Man-Eating Lion Sentenced To Life Imprisonment At Zoo In India

Police have captured 17 male suspects that are wanted in connection for the murder of three in Gujarat, India. If any one is found guilty, he will be handed a sentence to life imprisonment. Well, at least a kind of prison: a zoo. And the suspects? All Asiatic lions.

Man-Eating Lion Sentenced To Life Imprisonment At Zoo In India

Authorities in the arid western Indian state of Gujarat took an unusual step in capturing and detaining an entire pride of 17 Asiatic lions. After investigating a rare number of deadly lion attacks, the authorities took it upon themselves to capture the entire pride and send their excrements to a forensic laboratory to be tested for traces of human remains.

When the test results returned, primarily in the form of strands of human hair, the results pointed directly to one adult male in particular. This lion was immediately given a life sentence of imprisonment – in a zoo.

Analysis reveals lion at fault

“The scat analysis, that is, an analysis of lion excreta, has shown remains of human hair and tissue in at least one of the lions captures,” said Uday Vora, the state’s forest conservator. “This lion has been isolated and will be kept in isolation in captivity forever.”

Vora continued to say that even with this discovery of human tissue, the lion will be undergoing further testing to establish whether it deliberately attacked humans.

Forestry officials have undertaken a “massive” awareness drive to warn people living in villages about the lions, telling them not to sleep in open fields, among other things.

Two other subordinate lions are being tested for a second time, as results weren’t so clear-cut. These lions will be “given a fair trial and remain under close observation for some time,” said Anirudh Pratap Singh, the chief conservator of the forests in the Junagadh Wildlife Center, close to where the killings occurred.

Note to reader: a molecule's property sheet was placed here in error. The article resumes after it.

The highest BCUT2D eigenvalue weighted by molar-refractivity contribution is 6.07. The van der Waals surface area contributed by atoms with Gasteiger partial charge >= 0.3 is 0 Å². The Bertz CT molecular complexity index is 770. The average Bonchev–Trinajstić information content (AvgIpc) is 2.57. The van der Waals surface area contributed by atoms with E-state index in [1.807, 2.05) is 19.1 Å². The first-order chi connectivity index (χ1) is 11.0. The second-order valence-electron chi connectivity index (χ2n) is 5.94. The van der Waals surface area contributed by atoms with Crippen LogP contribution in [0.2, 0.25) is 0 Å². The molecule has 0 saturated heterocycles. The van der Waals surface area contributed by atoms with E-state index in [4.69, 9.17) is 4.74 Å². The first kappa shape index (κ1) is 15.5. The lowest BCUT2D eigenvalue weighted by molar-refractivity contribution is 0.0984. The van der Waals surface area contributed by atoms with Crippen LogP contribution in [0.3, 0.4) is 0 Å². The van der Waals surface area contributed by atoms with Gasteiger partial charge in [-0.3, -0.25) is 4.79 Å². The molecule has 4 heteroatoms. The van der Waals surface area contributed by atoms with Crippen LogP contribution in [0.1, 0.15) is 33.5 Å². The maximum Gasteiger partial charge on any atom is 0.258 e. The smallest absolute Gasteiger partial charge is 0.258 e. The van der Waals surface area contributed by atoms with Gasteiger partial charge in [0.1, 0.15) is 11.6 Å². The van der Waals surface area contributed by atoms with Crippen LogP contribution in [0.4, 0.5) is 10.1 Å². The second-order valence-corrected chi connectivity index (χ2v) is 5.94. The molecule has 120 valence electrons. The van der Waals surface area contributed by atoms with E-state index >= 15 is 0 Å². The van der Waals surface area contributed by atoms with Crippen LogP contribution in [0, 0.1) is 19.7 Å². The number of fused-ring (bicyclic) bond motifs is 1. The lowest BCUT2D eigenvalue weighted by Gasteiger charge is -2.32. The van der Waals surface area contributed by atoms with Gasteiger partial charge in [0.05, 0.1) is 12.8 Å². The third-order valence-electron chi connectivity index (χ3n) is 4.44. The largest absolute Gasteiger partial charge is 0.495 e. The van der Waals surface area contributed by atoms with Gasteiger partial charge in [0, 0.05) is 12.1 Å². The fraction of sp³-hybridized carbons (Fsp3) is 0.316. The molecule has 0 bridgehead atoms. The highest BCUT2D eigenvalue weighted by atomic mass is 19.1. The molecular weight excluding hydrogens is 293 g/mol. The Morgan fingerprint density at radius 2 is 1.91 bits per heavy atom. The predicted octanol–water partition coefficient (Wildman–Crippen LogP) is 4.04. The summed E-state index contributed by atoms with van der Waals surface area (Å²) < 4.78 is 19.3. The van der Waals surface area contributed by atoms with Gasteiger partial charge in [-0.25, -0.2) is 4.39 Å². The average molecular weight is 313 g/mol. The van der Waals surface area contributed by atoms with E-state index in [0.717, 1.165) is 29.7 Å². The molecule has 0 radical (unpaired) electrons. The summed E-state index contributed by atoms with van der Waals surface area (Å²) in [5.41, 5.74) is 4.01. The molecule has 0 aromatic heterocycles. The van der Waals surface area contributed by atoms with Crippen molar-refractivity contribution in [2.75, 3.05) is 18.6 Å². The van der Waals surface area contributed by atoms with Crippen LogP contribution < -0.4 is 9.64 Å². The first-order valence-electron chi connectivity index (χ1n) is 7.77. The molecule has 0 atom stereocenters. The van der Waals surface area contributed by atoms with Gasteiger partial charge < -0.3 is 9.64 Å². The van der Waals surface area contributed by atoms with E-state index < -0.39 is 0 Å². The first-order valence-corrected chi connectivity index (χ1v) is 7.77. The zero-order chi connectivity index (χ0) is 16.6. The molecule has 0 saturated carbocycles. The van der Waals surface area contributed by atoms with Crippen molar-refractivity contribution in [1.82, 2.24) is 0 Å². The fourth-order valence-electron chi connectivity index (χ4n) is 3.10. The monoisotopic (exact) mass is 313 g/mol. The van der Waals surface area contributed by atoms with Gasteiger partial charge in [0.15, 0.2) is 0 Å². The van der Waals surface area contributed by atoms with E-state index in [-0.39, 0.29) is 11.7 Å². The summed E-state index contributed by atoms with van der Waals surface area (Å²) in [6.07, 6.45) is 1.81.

If found innocent, the rest of the lion pride will be released back into the wild.

Asiatic lion a highly endangered species

Asiatic lions are an endangered species, and their populations has gradually dwindled as more and more human settlements encroach on its remaining natural habitat. As humans continue to develop the land which the lions call their home, humans and lions are more and more likely to come into contact with one another, leading to increased killings that go both ways.

A theory as to why the lions attacked has to do with the current heatwave in the state; laborers have become more likely to sleep in the open air, under blankets, and lions may have mistakenly assumed them to be buffalo calves. Another theory is that when officials captured an adult male believed to be the pride leader and killer, the group dynamics of the pride led the subordinate lions to attack humans.

Wildlife experts have said that lion attacks have increased because of a rise in human population blocking the lions’ natural corridors – the routes by which lions move from one area to another in search of food.

“The government needs to come up with a long-term plan to open these blocked corridors to stop human-animal conflict,” independent expert Divyabhanu Singh said.

Approximately only 400 Asiatic lions are left in the wild, and they are the only lion population that exists in the wild outside of Africa. Wildlife officials in India have said that Gir National Park, where the large majority of these lions live, can only host 270 of them. This, in turn, leads to prides of lions that venture outside its protected boundaries.